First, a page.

New subcategory of players…THE RHYTHMICALLY CHALLENGED

So this is my first post to the community. My first attempt to find others who can relate to my guitar struggles. This seems to be a great place where people of all levels and experiences can support each other. This community is naturally subdivided into newbies, intermediates, advanced and everything in between.
I’m proposing a new subcategory of players…THE RHYTHMICALLY CHALLENGED. This suggests that some people who have a natural sense of rhythm (or coordination skills) can learn guitar much faster and get to a greater level of playing. And as a “rhythmically challenged” student of the guitar; I constantly have a certain thought in the back of my mind “will I actually achieve my guitar playing expectations”?
It would be easy to respond with…well if you’re having fun, why would you quit? Well I am having fun, but I only continue to work through my struggles because I fully expect to achieve my vision of guitar success.
I hope to find some that felt like this and have achieved their expectations. Where are you players that could not dance, and or juggle, or chew gum and walk at the same time LOL. I’m not completely uncoordinated but the struggles are real! Please tell me that I can develop a sense of rhythm. That someday I will be able to sing the lyrics of a song without my hands falling apart as if I have zero control over them.
Thanks for hearing me out


You can develop a sense of rhythm.

I’m definitely in the category, but my sense of rhythm improved so much over the last 3 years, especially in the last 2-3 months when I came back to studying rhythm guitar.

What helped:

  • I took a Konnakol (South Indian rhythm study) course at a local collage. It’s been invaluable.
  • I started singing while playing.
  • I made a habit of breaking down rhythms and analysing them to greater detail.
  • I learned to slow to a crawl, then speed up.
  • I stick to practising with a metronome. I learned new ways of practising with it. e.g. setting it to only click on beats 2 and 4. Or 1 and 3. (Or only to ‘and of 3’ if you have the courage)

And, of course, like everything else, practising every day is key.


Justin has rhythm and strumming exercises in every level of his beginner course and there is a subcategory for every level. No need for any more subcategories. If you’re having problems post in the appropriate lesson thread.

In your introduction you said you’ve been practicing for 2 years. Is this 2 years with Justin’s Beginner Course or 2 year surfing youtube. Where are you in Justin’s course? If we knew we could help with struggles.


thanks…appreciate that. The rhythm study course is interesting!

the subcategory was kind of a joke. Did I not post in the proper place?

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Hey! I resemble this!

I am happy to be home on a thread for the rhythmically challenged.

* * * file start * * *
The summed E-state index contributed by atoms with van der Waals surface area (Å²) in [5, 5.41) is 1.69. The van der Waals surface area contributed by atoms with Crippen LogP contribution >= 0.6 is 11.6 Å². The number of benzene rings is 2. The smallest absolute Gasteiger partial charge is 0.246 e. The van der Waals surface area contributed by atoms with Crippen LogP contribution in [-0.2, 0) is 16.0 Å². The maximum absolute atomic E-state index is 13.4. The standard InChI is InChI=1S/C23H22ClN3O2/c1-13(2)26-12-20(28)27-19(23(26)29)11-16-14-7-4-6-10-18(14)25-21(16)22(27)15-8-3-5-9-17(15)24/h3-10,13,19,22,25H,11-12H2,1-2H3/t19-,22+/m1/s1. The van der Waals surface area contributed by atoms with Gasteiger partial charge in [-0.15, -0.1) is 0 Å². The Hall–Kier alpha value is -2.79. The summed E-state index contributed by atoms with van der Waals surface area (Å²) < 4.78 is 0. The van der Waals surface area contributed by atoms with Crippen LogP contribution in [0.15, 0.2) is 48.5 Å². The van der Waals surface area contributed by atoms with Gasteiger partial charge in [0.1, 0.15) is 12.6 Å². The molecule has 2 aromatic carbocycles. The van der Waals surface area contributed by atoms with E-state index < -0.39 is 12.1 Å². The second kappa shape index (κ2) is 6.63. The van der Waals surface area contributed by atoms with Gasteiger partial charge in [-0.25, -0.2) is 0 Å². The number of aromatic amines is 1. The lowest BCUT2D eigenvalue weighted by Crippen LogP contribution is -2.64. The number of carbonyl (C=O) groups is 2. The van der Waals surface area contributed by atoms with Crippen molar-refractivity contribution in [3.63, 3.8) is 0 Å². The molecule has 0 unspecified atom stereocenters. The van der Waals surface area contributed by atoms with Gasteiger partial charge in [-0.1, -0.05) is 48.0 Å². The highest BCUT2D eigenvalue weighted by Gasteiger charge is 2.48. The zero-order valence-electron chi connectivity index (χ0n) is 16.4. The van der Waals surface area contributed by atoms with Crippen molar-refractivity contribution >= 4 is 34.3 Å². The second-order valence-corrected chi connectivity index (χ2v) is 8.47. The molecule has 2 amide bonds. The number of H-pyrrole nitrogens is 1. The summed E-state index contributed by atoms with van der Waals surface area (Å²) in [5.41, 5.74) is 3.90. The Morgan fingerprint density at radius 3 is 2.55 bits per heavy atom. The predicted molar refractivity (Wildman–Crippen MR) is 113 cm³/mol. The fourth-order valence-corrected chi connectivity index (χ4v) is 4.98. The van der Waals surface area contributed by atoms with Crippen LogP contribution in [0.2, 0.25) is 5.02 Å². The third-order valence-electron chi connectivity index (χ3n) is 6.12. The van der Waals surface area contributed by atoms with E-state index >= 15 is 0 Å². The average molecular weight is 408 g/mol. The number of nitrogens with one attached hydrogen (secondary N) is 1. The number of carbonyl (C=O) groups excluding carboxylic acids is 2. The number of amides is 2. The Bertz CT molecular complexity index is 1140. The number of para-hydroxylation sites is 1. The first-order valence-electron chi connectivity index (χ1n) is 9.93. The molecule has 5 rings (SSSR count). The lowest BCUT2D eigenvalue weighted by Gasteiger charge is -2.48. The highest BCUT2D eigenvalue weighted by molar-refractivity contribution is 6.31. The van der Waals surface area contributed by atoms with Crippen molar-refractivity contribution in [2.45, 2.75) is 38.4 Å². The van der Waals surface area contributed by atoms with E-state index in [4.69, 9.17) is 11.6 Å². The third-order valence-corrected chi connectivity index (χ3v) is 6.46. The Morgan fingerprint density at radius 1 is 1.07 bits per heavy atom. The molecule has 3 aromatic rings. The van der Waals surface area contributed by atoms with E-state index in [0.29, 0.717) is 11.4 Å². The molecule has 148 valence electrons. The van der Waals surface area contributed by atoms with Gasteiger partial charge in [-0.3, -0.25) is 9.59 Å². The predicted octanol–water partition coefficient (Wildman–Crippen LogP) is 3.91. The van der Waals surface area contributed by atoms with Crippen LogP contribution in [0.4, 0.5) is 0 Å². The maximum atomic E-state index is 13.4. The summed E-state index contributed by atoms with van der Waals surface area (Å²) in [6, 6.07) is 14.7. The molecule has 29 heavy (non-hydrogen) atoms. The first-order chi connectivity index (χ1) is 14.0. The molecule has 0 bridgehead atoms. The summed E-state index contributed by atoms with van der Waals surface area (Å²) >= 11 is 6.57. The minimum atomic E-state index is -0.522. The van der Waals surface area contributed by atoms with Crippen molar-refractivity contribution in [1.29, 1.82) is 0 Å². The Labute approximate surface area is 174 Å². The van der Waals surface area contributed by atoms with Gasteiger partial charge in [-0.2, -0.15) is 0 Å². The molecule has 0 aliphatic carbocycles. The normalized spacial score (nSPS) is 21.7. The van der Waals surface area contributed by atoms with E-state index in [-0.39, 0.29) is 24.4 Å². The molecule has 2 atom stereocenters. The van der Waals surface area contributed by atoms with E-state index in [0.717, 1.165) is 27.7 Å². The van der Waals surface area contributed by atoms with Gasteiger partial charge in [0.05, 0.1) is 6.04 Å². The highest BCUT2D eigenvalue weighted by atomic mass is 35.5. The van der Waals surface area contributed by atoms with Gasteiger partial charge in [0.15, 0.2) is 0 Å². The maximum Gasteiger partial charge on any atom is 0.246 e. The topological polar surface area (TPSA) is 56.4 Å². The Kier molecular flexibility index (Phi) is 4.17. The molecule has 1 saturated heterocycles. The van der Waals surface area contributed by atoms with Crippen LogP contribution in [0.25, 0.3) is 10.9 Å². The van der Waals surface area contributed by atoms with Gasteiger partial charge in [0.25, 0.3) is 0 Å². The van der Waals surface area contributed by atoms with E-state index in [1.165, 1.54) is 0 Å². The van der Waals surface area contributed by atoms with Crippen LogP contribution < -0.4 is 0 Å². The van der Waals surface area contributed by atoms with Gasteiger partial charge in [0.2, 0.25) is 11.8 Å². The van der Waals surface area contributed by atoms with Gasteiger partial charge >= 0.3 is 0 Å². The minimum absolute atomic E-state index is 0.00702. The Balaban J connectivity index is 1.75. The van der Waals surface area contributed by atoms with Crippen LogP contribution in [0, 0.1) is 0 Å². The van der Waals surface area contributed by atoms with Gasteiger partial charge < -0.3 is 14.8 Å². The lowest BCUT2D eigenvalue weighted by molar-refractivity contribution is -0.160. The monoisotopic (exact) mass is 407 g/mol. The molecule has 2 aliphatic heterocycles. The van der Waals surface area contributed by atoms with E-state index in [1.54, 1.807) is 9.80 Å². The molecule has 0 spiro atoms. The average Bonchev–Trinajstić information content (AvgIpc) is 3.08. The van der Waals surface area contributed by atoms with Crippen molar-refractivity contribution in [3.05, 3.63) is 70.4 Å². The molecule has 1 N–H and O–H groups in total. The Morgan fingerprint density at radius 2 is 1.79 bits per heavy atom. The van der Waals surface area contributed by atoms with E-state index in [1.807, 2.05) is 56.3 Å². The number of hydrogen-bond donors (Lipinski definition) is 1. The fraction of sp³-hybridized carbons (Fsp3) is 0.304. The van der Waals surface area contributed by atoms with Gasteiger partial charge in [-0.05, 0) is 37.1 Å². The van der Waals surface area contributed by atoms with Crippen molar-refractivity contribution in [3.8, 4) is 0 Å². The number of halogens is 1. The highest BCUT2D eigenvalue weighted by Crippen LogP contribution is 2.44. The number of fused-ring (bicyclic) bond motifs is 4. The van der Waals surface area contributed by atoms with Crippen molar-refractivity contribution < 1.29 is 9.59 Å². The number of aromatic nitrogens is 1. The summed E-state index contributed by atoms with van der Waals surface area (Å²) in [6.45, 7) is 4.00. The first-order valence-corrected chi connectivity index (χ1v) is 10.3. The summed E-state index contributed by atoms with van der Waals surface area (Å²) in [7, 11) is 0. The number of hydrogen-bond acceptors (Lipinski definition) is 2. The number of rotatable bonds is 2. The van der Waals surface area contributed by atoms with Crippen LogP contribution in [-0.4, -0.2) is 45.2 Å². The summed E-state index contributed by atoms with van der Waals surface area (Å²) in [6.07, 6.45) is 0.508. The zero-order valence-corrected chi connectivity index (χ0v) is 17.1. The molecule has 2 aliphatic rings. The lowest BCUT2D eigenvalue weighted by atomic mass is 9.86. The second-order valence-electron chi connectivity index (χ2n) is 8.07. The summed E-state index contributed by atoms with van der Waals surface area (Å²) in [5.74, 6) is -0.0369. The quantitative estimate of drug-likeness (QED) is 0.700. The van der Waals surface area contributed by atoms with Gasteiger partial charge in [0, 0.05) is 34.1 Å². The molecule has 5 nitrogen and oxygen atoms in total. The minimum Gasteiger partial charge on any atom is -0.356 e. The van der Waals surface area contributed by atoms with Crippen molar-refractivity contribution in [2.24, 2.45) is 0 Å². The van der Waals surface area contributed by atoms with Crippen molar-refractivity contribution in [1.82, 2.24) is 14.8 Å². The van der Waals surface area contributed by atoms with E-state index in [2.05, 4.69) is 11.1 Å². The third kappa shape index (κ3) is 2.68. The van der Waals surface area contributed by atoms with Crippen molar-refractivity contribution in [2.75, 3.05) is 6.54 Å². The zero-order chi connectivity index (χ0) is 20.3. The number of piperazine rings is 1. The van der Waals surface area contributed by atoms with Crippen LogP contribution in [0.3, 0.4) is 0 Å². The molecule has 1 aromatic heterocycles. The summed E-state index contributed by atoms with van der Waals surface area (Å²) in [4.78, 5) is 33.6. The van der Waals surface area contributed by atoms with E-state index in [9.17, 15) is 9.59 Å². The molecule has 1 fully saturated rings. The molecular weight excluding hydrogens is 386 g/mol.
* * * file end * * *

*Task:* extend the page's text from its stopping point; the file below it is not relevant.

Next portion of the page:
I do admit that after two years here and with guitar, I am improving. I also spend a lot of remedial time on basic rhythm practice. It has been a little harder strumming and picking with my non-dominant hand.

I see no reason we can’t excel at rhythm. It is another part of the learning. I spend time with the metronome, air strumming and playing, just being attentive to it.

Singing….well, that pretty much makes my whole body lose any semblance of function. I will tackle that one later.


lol on the singing…seriously, I have no control over my hands when I start to think lyrics while I’m strumming! thanks

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Hey there, I would be a liar if I called myself rhythmically challenged however I do have a question - if you play one of your favourite songs and you just start to hit your lap to a main rhythm or clap your hands are you able where the rhythm is and if you are clapping in time? I think majority of people have it as Justin suggests in one of his lessons as when you go to a pub and you hear someone performing out of time something won’t be clicking for you.

Now the reason I mention it is that when I play a guitar I feel rhythm pretty well now, but if I want to dance for instance I can feel the rhythm but heavens sake my legs don’t know what to do and how to keep in time! I just hate dancing as it makes me feel like I am rhytmically challenged although more likely I just lack confidence and skill to do it well.

And I believe it’s the same with the guitar, once I couldn’t strum well with time as I was lacking fundamentals. Justin course helped a lot in that department and now I think I am okay at that :grinning: hope you will discover this in you one day

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Hi Gnivek.
Try recording yourself playing, mistakes and all, then in maybe a month, same again and compare them.
I was really pleased with the progress.
It keeps me inspired to continue with the journey.
For me slow and steady seems to be my best approach so being able to compare progress is encouraging.
Best of luck with your guitar journey.